The amount of benefits you may qualify for depends on need at the annual Federal benefit rate, which may be updated each year for inflation. In some states, this amount may be supplemented by other federal or state-level income benefits.

Supplemental Security Income may also be paid to those who are 65 or older who also meet similar standard of living requirements. Those who are eligible can typically receive SSI in addition to their entitled Retirement Benefits from the SSA.

Unlike Retirements benefits, SSI is not guaranteed and the process to file claim benefits can be difficult and drawn-out.

Many people who file a SSI claim find that their claim is rejected. You have the right to appeal this decision.

If your claim is eventually accepted, you’re entitled to backpay from the date that you originally filed.

Medical Conditions for Social Security Disability

There is no finite list of disabilities that are covered by Social Security disability. Any illness, injury or other medical condition may be approved for benefits if the Social Security Administration agrees that the claim is warranted.

The following conditions include some of the most common claims that are submitted to and approved by the Social Security Administration. Even if your medical condition is not listed below, you may still qualify for disability benefits.

  • Bipolar Disorder
  • Cancer
  • Chronic Fatigue Syndrome
  • Chronic Headaches
  • Chronic Pain Disorders
  • Complex Regional Pain Syndrome
  • Congestive Heart Failure
  • Crohn’s Disease
  • Diabetes
  • Depression
  • Fibromyalgia
  • Hepatitis C
  • Huntington’s Disease
  • Lung Disease
  • Lupus
  • Mental Illness
  • Multiple Chemical Sensitivities
  • Muscular Dystrophy
  • Multiple Sclerosis
  • Post-Traumatic Stress Disorder (PTSD)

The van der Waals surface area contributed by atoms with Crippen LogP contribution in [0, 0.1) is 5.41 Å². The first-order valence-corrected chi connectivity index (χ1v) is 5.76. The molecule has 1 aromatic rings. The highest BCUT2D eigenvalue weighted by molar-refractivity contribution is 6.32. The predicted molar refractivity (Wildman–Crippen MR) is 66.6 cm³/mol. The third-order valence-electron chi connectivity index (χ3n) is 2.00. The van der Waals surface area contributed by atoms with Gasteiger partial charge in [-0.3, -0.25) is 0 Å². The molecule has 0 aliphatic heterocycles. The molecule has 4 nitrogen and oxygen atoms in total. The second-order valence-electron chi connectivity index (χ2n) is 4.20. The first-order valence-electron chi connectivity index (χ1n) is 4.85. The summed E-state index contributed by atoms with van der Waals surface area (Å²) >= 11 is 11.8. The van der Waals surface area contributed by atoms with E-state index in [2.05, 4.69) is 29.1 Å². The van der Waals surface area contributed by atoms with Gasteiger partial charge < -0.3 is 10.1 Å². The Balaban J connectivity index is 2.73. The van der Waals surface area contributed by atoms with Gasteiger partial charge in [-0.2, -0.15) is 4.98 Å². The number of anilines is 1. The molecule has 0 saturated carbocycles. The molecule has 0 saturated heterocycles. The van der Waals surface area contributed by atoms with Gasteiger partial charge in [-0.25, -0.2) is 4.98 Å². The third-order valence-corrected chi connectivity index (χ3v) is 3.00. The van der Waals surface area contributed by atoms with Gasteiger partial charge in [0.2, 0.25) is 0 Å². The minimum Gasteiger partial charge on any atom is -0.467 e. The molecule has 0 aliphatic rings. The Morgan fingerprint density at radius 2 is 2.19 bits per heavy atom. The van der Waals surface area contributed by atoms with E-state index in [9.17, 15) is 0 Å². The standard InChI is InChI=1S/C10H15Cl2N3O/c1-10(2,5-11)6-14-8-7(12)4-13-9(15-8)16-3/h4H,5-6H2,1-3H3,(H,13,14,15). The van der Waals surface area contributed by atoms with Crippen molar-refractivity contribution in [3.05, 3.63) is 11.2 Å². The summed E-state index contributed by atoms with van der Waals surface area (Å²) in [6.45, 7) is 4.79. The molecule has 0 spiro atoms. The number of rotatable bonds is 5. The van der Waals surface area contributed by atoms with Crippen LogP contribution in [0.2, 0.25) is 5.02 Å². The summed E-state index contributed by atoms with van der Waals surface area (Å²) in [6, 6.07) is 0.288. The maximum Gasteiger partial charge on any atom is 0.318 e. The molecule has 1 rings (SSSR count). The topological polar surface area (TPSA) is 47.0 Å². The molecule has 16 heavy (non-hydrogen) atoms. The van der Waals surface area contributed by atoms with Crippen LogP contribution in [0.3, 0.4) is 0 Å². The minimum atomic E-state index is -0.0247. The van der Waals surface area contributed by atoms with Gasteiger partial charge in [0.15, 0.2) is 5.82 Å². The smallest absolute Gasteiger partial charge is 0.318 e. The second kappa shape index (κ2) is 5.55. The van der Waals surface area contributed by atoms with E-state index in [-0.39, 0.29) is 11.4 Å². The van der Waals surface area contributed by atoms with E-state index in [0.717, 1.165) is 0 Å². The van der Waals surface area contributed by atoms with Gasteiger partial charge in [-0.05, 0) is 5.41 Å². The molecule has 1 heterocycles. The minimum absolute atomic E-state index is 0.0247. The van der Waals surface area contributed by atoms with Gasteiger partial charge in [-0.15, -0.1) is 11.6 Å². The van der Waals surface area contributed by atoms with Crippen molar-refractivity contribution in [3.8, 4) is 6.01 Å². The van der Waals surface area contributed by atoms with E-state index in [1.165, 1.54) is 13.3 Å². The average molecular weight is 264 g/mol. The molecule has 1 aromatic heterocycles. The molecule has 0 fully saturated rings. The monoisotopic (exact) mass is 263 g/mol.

• Reflex Sympathetic Dystrophy
  • Rheumatoid Arthritis
  • Traumatic Brain Injuries

Filing a Social Security Claim

If you think you may be entitled to receive Social Security Disability Insurance payments of Supplemental Security Income benefits, you need to file a claim with the Social Security Administration.

Filing a Social Security claim can be a complex process and may involve a thorough exploration of your medical condition, sources of income and personal assets.

Because there is so much at stake when applying for Social Security, many people choose to work with attorneys or advocates throughout the process.

Federal law prohibits Social Security attorneys and advocates from charging fees for Social Security cases unless your claim is approved. The total amount your attorney or advocate can collect is limited by law.

How to Apply for Social Security

Generally, you can apply for Social Security in person, online at the SSA website or by phone.

Depending on the form of benefits you are looking to receive, you may need to provide:

  • Access to your bank accounts and other financial records
  • Medical information detailing your disability (illness or injury)
  • Proof of citizenship or qualified alien status
  • Proof of employment and FICA tax payment history

Meeting the standards of the Social Security Administration (SSA), especially in terms of providing medical proof of your disability condition, can be one of the most challenging parts of filing a claim.

In fact, most people who apply for Social Security find that their claim is initially denied due to not having adequate enough proof. In this situation, you can appeal the denial of benefits.

Appealing a Denied Social Security Claim

The Social Security Administration is looking for specific information in each Disability claim and many filers do not meet the standards of an acceptable claim.

Even if you feel that your claim specifically outlines how your condition makes working impossible, it may not be accepted without a valid medical reason.

If you wish to appeal your denial of benefits, you must send a request in writing within 60 days to receive an administrative hearing.